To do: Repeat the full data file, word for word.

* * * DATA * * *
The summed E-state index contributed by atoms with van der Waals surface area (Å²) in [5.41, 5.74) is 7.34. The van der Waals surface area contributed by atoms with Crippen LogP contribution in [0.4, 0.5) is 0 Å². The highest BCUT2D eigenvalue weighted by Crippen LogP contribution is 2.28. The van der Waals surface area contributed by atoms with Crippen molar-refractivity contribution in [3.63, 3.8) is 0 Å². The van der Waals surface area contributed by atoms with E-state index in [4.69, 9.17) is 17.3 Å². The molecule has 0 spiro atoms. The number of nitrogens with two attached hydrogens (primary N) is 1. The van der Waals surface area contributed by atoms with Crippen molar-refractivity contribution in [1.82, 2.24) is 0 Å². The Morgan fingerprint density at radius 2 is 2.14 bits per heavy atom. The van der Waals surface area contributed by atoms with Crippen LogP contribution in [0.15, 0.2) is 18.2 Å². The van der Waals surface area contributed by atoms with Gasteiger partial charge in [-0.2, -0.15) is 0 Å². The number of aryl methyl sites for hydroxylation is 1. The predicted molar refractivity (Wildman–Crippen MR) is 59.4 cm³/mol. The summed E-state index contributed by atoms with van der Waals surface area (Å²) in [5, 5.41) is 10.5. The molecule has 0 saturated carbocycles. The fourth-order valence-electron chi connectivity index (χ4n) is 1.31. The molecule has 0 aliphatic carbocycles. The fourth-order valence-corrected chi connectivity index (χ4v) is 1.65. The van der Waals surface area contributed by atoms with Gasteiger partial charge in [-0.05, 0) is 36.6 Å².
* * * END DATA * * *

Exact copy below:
The summed E-state index contributed by atoms with van der Waals surface area (Å²) in [5.41, 5.74) is 7.34. The van der Waals surface area contributed by atoms with Crippen LogP contribution in [0.4, 0.5) is 0 Å². The highest BCUT2D eigenvalue weighted by Crippen LogP contribution is 2.28. The van der Waals surface area contributed by atoms with Crippen molar-refractivity contribution in [3.63, 3.8) is 0 Å². The van der Waals surface area contributed by atoms with E-state index in [4.69, 9.17) is 17.3 Å². The molecule has 0 spiro atoms. The number of nitrogens with two attached hydrogens (primary N) is 1. The van der Waals surface area contributed by atoms with Crippen molar-refractivity contribution in [1.82, 2.24) is 0 Å². The Morgan fingerprint density at radius 2 is 2.14 bits per heavy atom. The van der Waals surface area contributed by atoms with Crippen LogP contribution in [0.15, 0.2) is 18.2 Å². The van der Waals surface area contributed by atoms with Gasteiger partial charge in [-0.2, -0.15) is 0 Å². The number of aryl methyl sites for hydroxylation is 1. The predicted molar refractivity (Wildman–Crippen MR) is 59.4 cm³/mol. The summed E-state index contributed by atoms with van der Waals surface area (Å²) in [5, 5.41) is 10.5. The molecule has 0 saturated carbocycles. The fourth-order valence-electron chi connectivity index (χ4n) is 1.31. The molecule has 0 aliphatic carbocycles. The fourth-order valence-corrected chi connectivity index (χ4v) is 1.65. The van der Waals surface area contributed by atoms with Gasteiger partial charge in [-0.05, 0) is 36.6 Å².